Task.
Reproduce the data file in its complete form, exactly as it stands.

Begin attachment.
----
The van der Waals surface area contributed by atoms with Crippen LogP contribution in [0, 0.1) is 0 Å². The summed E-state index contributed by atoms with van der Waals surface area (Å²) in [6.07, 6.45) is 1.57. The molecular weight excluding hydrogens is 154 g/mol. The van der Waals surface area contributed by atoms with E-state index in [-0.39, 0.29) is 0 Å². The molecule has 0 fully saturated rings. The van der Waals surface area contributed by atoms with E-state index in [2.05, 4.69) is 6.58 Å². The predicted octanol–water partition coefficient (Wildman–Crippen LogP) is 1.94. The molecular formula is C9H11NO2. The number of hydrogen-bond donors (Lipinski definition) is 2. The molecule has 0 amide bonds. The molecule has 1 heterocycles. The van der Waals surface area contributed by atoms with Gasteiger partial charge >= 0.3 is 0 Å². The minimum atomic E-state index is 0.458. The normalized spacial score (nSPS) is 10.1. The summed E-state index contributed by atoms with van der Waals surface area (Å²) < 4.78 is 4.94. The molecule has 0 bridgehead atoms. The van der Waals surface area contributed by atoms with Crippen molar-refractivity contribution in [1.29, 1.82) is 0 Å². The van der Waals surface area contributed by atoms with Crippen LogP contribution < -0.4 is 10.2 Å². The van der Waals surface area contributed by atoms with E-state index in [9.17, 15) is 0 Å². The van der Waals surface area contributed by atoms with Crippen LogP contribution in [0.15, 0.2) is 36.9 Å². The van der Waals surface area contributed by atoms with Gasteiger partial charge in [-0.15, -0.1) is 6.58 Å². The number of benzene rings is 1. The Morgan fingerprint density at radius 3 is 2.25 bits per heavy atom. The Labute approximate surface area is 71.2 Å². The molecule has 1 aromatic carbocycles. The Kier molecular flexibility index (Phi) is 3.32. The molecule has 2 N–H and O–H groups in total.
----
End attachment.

The van der Waals surface area contributed by atoms with Crippen LogP contribution in [0, 0.1) is 0 Å². The summed E-state index contributed by atoms with van der Waals surface area (Å²) in [6.07, 6.45) is 1.57. The molecular weight excluding hydrogens is 154 g/mol. The van der Waals surface area contributed by atoms with E-state index in [-0.39, 0.29) is 0 Å². The molecule has 0 fully saturated rings. The van der Waals surface area contributed by atoms with E-state index in [2.05, 4.69) is 6.58 Å². The predicted octanol–water partition coefficient (Wildman–Crippen LogP) is 1.94. The molecular formula is C9H11NO2. The number of hydrogen-bond donors (Lipinski definition) is 2. The molecule has 0 amide bonds. The molecule has 1 heterocycles. The van der Waals surface area contributed by atoms with Gasteiger partial charge >= 0.3 is 0 Å². The minimum atomic E-state index is 0.458. The normalized spacial score (nSPS) is 10.1. The summed E-state index contributed by atoms with van der Waals surface area (Å²) < 4.78 is 4.94. The molecule has 0 bridgehead atoms. The van der Waals surface area contributed by atoms with Crippen molar-refractivity contribution in [1.29, 1.82) is 0 Å². The van der Waals surface area contributed by atoms with Crippen LogP contribution < -0.4 is 10.2 Å². The van der Waals surface area contributed by atoms with E-state index in [9.17, 15) is 0 Å². The van der Waals surface area contributed by atoms with Crippen LogP contribution in [0.15, 0.2) is 36.9 Å². The van der Waals surface area contributed by atoms with Gasteiger partial charge in [-0.15, -0.1) is 6.58 Å². The number of benzene rings is 1. The Morgan fingerprint density at radius 3 is 2.25 bits per heavy atom. The Labute approximate surface area is 71.2 Å². The molecule has 1 aromatic carbocycles. The Kier molecular flexibility index (Phi) is 3.32. The molecule has 2 N–H and O–H groups in total.